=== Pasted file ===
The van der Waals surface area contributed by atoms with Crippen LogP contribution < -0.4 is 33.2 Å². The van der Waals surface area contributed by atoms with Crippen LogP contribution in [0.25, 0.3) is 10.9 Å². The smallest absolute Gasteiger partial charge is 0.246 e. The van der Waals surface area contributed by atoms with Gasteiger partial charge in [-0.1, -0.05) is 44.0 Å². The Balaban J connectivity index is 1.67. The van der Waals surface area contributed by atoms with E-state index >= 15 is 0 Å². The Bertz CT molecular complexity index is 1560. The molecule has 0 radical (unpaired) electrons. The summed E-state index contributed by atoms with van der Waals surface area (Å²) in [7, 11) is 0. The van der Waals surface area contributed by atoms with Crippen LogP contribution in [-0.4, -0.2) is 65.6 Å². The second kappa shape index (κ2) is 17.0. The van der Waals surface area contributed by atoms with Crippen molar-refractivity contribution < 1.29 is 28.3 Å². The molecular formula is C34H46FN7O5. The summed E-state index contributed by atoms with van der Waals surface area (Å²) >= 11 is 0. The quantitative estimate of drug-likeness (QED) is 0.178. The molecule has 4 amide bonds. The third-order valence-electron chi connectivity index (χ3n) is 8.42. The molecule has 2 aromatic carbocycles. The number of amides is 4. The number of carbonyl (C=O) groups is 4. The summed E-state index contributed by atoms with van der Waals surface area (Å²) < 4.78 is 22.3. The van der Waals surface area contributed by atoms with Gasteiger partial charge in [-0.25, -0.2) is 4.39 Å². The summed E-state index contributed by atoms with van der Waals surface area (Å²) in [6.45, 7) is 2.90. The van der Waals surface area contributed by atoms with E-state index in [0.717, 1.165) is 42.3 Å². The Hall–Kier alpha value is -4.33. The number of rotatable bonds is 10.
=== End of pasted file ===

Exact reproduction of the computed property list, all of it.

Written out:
The van der Waals surface area contributed by atoms with Crippen LogP contribution < -0.4 is 33.2 Å². The van der Waals surface area contributed by atoms with Crippen LogP contribution in [0.25, 0.3) is 10.9 Å². The smallest absolute Gasteiger partial charge is 0.246 e. The van der Waals surface area contributed by atoms with Gasteiger partial charge in [-0.1, -0.05) is 44.0 Å². The Balaban J connectivity index is 1.67. The van der Waals surface area contributed by atoms with E-state index >= 15 is 0 Å². The Bertz CT molecular complexity index is 1560. The molecule has 0 radical (unpaired) electrons. The summed E-state index contributed by atoms with van der Waals surface area (Å²) in [7, 11) is 0. The van der Waals surface area contributed by atoms with Crippen LogP contribution in [-0.4, -0.2) is 65.6 Å². The second kappa shape index (κ2) is 17.0. The van der Waals surface area contributed by atoms with Crippen molar-refractivity contribution < 1.29 is 28.3 Å². The molecular formula is C34H46FN7O5. The summed E-state index contributed by atoms with van der Waals surface area (Å²) >= 11 is 0. The quantitative estimate of drug-likeness (QED) is 0.178. The molecule has 4 amide bonds. The third-order valence-electron chi connectivity index (χ3n) is 8.42. The molecule has 2 aromatic carbocycles. The number of amides is 4. The number of carbonyl (C=O) groups is 4. The summed E-state index contributed by atoms with van der Waals surface area (Å²) < 4.78 is 22.3. The van der Waals surface area contributed by atoms with Gasteiger partial charge in [-0.25, -0.2) is 4.39 Å². The summed E-state index contributed by atoms with van der Waals surface area (Å²) in [6.45, 7) is 2.90. The van der Waals surface area contributed by atoms with E-state index in [0.717, 1.165) is 42.3 Å². The Hall–Kier alpha value is -4.33. The number of rotatable bonds is 10.